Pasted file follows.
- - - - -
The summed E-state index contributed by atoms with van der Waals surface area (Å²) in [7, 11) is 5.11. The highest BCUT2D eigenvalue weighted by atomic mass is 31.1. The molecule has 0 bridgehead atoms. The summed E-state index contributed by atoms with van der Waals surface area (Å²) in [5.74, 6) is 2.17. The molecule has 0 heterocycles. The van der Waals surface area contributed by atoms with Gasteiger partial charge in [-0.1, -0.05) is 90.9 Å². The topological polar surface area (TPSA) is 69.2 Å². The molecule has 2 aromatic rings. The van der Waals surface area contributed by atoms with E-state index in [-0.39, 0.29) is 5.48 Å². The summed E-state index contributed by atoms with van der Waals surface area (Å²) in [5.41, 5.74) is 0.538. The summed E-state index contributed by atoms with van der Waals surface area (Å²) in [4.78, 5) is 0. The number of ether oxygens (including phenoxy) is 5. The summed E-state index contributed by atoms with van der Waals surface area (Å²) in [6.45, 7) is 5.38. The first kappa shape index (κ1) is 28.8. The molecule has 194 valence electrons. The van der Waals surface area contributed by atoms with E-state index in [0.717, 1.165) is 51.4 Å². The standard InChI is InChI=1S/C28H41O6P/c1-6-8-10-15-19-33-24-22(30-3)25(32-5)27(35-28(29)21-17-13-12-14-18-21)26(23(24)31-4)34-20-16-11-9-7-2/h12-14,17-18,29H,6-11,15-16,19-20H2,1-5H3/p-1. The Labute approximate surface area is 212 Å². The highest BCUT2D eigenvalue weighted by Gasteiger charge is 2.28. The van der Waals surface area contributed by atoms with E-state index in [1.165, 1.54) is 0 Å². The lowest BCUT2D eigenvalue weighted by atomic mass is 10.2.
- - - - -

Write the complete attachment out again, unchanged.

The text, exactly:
The summed E-state index contributed by atoms with van der Waals surface area (Å²) in [7, 11) is 5.11. The highest BCUT2D eigenvalue weighted by atomic mass is 31.1. The molecule has 0 bridgehead atoms. The summed E-state index contributed by atoms with van der Waals surface area (Å²) in [5.74, 6) is 2.17. The molecule has 0 heterocycles. The van der Waals surface area contributed by atoms with Gasteiger partial charge in [-0.1, -0.05) is 90.9 Å². The topological polar surface area (TPSA) is 69.2 Å². The molecule has 2 aromatic rings. The van der Waals surface area contributed by atoms with E-state index in [-0.39, 0.29) is 5.48 Å². The summed E-state index contributed by atoms with van der Waals surface area (Å²) in [5.41, 5.74) is 0.538. The summed E-state index contributed by atoms with van der Waals surface area (Å²) in [4.78, 5) is 0. The number of ether oxygens (including phenoxy) is 5. The summed E-state index contributed by atoms with van der Waals surface area (Å²) in [6.45, 7) is 5.38. The first kappa shape index (κ1) is 28.8. The molecule has 194 valence electrons. The van der Waals surface area contributed by atoms with E-state index in [0.717, 1.165) is 51.4 Å². The standard InChI is InChI=1S/C28H41O6P/c1-6-8-10-15-19-33-24-22(30-3)25(32-5)27(35-28(29)21-17-13-12-14-18-21)26(23(24)31-4)34-20-16-11-9-7-2/h12-14,17-18,29H,6-11,15-16,19-20H2,1-5H3/p-1. The Labute approximate surface area is 212 Å². The highest BCUT2D eigenvalue weighted by Gasteiger charge is 2.28. The van der Waals surface area contributed by atoms with E-state index in [1.165, 1.54) is 0 Å². The lowest BCUT2D eigenvalue weighted by atomic mass is 10.2.